Hopedale History
    March 15, 2011
    No. 176
    Hopedale Airport

    Hopedale in March   

    Hopedale High Class of 1969, 10-year reunion   

    School field day – probably late 60s – YouTube video   

    Clouds over Hopedale - Both Sides Now   

    Hopedale wastewater treatment plant   

    1975 junior division Little League champs – The Police   

    Now and Then – Cumberland Farms  

    Mendon Menu   

    There’s been a lot of interest in my recent additions of Hopedale videos from the sixties through the
    eighties on YouTube. Thanks to Kathi Wright’s posting on Facebook, the one of Chet Sanborn showing
    kids at Memorial School how to tap maples went from just a few hits to over 400 in about a week.  
    Here's a link to my YouTube menu.

    Here’s a request I received from Tracy Sweeney last week: I'm hoping you might be able to help me
    out.   I'm looking for people from these states: Alabama, Arkansas, Kansas, Montana, Mississippi,
    Oregon, New Jersey, Nebraska, South Dakota, Tennessee, Utah, and Wyoming to send a state post
    card to my 10 yr. old neighbor, Jen.  Figured you have a lot of friends and might know someone willing
    to send a postcard to her, for a school contest. Whoever gets the most cards, wins some sort of prize.
    Thanks Dan!     If you can help, email me and I’ll send you Jen’s address.


                                          Hopedale Airport – An Asset to Area

                                                                               By Linda Tosches

    While controversy of a major nature is raging over the proposed jetport in Hopkinton, with a coincidental
    showing of the movie “Airport” at local area theaters dealing with this same major problem, Hopedale’s
    airport has had some expansion pains of its own, but on a minor scale.

    What is advantageous about a small airport such as the one in Hopedale? Robert E. Mozer, Jr., of
    Medfield, assistant manager stated that, “People learning to fly get a more thorough knowledge of
    landing techniques because the runway is smaller (3200 ft. long, 100 ft. wide) and there is not much
    open space surrounding it.” Runway lights spaced 200 feet apart facilitate night flying, and two
    telephone towers, west and north of the field are used as landmarks.

    Most of the thirty-two planes based at Hopedale are single engine, two passenger models, such as the
    Cessna 150 and Piper Cherokee, but there are also four twin-engine models. A single engine plane
    costs approximately $15,000 to buy and $10 per hour for fuel, Mozer said. The largest plane ever to land
    at the Hopedale Airport was a twin engine DC-3, which carries thirty to thirty-two passengers. There are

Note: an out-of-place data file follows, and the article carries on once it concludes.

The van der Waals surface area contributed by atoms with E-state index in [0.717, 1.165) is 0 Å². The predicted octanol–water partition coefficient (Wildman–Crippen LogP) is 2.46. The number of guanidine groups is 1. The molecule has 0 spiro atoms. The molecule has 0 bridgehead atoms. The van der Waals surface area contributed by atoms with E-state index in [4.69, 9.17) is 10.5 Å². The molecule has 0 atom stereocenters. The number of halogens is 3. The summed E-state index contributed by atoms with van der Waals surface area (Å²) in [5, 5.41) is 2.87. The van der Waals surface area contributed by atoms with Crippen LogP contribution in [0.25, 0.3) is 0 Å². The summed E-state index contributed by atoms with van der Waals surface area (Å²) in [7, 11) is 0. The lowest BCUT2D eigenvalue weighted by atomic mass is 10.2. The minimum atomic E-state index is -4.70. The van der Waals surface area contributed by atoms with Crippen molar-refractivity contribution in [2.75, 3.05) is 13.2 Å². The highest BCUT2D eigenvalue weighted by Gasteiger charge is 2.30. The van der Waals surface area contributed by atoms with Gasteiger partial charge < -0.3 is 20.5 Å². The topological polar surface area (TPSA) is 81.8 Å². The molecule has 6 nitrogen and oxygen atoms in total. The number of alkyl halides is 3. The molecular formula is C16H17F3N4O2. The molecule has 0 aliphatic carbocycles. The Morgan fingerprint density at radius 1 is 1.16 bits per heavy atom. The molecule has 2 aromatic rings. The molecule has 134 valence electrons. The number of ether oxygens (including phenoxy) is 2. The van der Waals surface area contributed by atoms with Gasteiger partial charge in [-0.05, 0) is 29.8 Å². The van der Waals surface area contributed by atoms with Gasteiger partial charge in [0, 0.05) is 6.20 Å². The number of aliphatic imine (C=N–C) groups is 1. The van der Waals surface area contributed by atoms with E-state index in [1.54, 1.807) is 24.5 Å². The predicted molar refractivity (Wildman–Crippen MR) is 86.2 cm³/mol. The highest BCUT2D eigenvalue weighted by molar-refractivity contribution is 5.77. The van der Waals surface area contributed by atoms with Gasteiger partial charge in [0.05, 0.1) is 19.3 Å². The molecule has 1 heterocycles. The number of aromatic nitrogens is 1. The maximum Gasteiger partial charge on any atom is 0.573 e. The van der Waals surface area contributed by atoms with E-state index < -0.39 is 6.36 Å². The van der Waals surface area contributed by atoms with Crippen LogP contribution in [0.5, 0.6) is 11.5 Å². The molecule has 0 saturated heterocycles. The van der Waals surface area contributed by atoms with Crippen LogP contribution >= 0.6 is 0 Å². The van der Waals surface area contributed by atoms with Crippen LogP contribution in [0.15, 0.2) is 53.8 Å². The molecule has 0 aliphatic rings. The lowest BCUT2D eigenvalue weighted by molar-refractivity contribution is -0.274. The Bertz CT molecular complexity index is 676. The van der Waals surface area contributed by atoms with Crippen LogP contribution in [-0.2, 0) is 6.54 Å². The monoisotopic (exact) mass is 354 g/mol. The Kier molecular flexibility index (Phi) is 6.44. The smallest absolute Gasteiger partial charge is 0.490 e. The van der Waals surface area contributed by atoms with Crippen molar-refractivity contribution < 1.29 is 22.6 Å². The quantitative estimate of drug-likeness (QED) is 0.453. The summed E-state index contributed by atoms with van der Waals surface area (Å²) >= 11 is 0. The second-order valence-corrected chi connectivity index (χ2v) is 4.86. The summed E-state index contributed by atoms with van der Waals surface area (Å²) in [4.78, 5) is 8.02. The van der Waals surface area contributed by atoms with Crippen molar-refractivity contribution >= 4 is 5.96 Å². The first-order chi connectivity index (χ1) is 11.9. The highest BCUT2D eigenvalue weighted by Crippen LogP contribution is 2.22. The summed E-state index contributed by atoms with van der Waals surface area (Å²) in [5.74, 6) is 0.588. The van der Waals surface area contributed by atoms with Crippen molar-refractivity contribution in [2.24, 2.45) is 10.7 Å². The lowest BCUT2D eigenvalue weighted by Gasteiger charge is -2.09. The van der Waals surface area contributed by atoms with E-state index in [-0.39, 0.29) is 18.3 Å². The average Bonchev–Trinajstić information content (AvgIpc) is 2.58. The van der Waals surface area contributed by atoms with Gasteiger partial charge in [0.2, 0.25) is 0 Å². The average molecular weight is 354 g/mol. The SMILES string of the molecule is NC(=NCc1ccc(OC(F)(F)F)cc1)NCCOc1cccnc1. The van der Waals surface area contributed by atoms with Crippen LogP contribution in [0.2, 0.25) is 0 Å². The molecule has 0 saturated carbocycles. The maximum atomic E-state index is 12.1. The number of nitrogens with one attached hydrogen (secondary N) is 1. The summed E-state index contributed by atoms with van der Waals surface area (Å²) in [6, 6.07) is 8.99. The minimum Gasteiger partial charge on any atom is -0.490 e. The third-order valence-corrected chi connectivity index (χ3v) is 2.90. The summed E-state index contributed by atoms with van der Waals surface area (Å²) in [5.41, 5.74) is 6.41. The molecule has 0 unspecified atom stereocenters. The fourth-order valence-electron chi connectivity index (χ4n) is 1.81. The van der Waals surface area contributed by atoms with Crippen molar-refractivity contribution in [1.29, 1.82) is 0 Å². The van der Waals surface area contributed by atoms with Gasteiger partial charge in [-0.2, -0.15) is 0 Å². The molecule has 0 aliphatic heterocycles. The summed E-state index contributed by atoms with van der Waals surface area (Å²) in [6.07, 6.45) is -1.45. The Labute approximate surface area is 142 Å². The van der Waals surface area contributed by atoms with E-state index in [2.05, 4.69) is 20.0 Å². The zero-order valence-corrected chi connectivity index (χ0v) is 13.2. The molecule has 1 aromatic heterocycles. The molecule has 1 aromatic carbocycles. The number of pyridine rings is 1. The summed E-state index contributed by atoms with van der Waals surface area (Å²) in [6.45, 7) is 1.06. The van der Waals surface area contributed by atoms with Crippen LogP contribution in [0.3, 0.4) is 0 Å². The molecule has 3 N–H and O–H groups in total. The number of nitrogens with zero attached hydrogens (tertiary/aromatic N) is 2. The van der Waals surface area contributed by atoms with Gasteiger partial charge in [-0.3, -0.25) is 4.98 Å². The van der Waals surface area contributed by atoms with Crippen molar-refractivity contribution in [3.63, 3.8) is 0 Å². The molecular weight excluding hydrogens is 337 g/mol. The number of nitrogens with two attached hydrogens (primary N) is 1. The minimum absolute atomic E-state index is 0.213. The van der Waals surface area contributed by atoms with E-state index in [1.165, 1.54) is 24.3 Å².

two hangars, one for maintenance and one for storage, which can hold four aircraft.

    Mozer, whose father is president of Hopedale Airways, Inc., said that the only expansion he favored
    would be more office space and storage hangars. The request for more office and hangar space was
    turned down last year due to objections by the abutters. “Although we don’t want to turn it into a jetport,”
    Mozer said, some expansion is necessary. Small airports today have a tendency to go out of business.”

    The airport, which has been in existence since 1954, was formerly owned by Draper Corp., and is now
    the property of North American Rockwell, Inc. Two separate but cooperative businesses are involved in
    the operation of the airport. Hopedale Airways Inc., bought by the Mozers in April from Dr. Norman
    Nathanson of Framingham, maintains the flight school. Ranging in age from sixteen to forty-five, the
    thirty-four students receive instruction from Al Winnier of Franklin who serves as chief flight instructor
    and general manager of the flight school. Winnier was an instructor for three years at Hanscom Air
    Force Base before coming to Hopedale three weeks ago. He is assisted by two part-time instructors,
    William Mancini of Hopedale and Richard Gulla of Foxboro.

    As president of Air Travel Services, Bert Marona is in charge of mechanical repairs and overhauling of
    the planes, as well as renting hangar and field space (approx. $200 per month) which he leases from
    North American Rockwell. Before he became involved in the mechanical aspect of the airport, Marona
    was a flight instructor, and has been with the Hopedale Airport for the past twelve years.

    In addition to the flight school, maintenance and rental services, the Hopedale Airport also provides 15-
    minute sightseeing flights around the Milford-Mendon area. The short trips are provided on work days or
    weekends, whenever pilots are available. Cost is $3 per person, with a maximum of three in each plane.

    “We usually limit the flights to fifteen minutes because some people get airsick if it’s their first time up in
    a light plane. But air sickness really depends on weather conditions. The roughest air is usually at
    noontime,” Mozer remarked as he intercepted a radio message from ground control.

    One member of a jovial group of student pilots was overheard giving a middle aged counterpart some
    sage advice before his first solo flight. “Remember Joe, there are old pilots and there are bold pilots,
    but there are no old, bold pilots.”

    Looking toward the future, perhaps with a bit of expansion, the Hopedale Airport will be better equipped
    to serve the needs of pilots, old and-or bold. Milford Daily News, August 2, 1970.

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